You question raises obvious privacy issues. You are not clear whether you work for a company owned store or a franchisee. The fact may be important. It is also important to know if the company published its policy in writing and whether there are any limits on the authority of the employee who monitors your activities. Are you required to provide a private car and are you reimbursed for mileage?
As a general rule, an employer has a right to impose and monitor compliance with safety rules. You are probably an at will employee and must comply with the rule or quit. There may be a way to embarrass the employer into being more reasonable by providing the information to a member of the media anonymously, complaining to your local ACLU or forming a union to combat abuse. US law does not favor employee rights generally.See question
I have been working for a catering company for almost 5 years now and all this time there have been rumors about tips being stolen,few weeks ago a client confirmed tips are being kept from us.Client stated that she had been adding a generous gratu...
It depends on what state in which you work, whether you signed a document authorizing the employer to keep or share in the receipt of tips, whether you are making the minimum wage for all hours worked and/or overtime pay if earned. Several states have wage payment statutes that require n employer to pay all compensation earned to its employees. These statutes provide for double or triple damages for wage underpayments and an award of reasonable attorneys' fees. The statutes also permit the employee to complain to the state or municipal law enforcement authorities and seek compensation as a result of the complaint.See question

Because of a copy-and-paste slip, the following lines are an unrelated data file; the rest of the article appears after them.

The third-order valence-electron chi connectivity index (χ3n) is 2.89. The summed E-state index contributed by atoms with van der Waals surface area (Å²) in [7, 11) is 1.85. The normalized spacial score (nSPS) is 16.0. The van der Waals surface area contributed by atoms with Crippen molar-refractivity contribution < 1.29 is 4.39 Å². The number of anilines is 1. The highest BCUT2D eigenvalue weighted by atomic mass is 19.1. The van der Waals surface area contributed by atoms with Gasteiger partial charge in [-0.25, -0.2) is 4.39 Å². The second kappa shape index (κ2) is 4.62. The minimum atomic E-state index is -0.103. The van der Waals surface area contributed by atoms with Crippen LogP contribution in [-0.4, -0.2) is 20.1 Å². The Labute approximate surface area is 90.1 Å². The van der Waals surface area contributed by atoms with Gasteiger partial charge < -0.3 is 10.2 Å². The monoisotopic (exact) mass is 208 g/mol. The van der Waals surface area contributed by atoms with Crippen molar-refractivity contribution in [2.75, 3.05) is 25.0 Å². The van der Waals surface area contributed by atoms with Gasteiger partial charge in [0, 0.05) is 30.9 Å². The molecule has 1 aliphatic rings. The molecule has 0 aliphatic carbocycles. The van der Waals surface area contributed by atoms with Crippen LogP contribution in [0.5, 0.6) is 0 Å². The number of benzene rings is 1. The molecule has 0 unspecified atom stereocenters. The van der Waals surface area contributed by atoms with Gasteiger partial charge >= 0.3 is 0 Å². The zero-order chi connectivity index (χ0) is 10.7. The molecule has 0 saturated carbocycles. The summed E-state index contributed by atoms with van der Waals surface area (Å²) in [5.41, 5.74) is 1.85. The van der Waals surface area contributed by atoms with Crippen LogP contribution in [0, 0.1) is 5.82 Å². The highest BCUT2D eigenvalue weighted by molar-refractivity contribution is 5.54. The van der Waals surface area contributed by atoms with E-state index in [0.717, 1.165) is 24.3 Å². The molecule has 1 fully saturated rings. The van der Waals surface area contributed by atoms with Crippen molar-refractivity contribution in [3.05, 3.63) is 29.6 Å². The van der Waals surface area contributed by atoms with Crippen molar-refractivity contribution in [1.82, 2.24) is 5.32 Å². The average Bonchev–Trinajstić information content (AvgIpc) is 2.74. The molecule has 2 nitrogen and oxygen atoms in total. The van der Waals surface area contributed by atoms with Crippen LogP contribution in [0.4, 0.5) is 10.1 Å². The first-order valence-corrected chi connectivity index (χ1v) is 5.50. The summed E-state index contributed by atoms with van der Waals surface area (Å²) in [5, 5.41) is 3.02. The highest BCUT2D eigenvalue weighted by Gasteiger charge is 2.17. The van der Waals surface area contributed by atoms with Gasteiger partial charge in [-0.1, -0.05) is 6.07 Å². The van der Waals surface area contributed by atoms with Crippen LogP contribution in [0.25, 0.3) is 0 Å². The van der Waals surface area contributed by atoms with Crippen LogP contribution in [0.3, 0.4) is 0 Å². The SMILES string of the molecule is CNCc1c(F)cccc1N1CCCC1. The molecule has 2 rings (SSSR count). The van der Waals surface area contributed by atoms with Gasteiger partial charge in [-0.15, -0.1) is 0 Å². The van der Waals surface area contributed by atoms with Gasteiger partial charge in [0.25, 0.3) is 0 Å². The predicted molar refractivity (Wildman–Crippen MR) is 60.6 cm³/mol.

I reached out to HR on 4/26 via email regarding setting up a meeting to discuss an issue I was having with my immediate supervisor. I wanted to touch base with them to discuss/work-through the issues I was having, as I felt the the office environm...
Unless you have an employment contract, are covered by a legally enforceable employment manual and/or by a union contract, you are an" at will" employee. This status means that the employer can fire you at any time for any reason other than in violation of EEO, labor standards or other specific legislation. You have a right to quit at any time notwithstanding the working in any employer policy or manual.
The law does not favor you, but you should be eligible for unemployment compensation benefits. There is something to be learned. HR is never the friend of the employee. It always acts to keep the employer out of legal trouble.See question
I had worked for Co. for 4 yrs, assigned new roles w/ promotion in title & salary yr after yr. Recently, I was assigned to new position in which I would continue my current duties in addition to duties that would be assigned to me with a diminuti...
You have a basis to claim constructive discharge. However, the claim is relatively meaningless except for demonstrating that you quit your job for good reason to qualify for unemployment compensation benefits. Constructive discharge applies in discrimination and retaliation claims brought under federal, state and local law. To prevail, you need a strong claim of discrimination and additionally evidence that the employer made your job or working conditions so intolerable that the only reasonable option was to quit and look for other employment.See question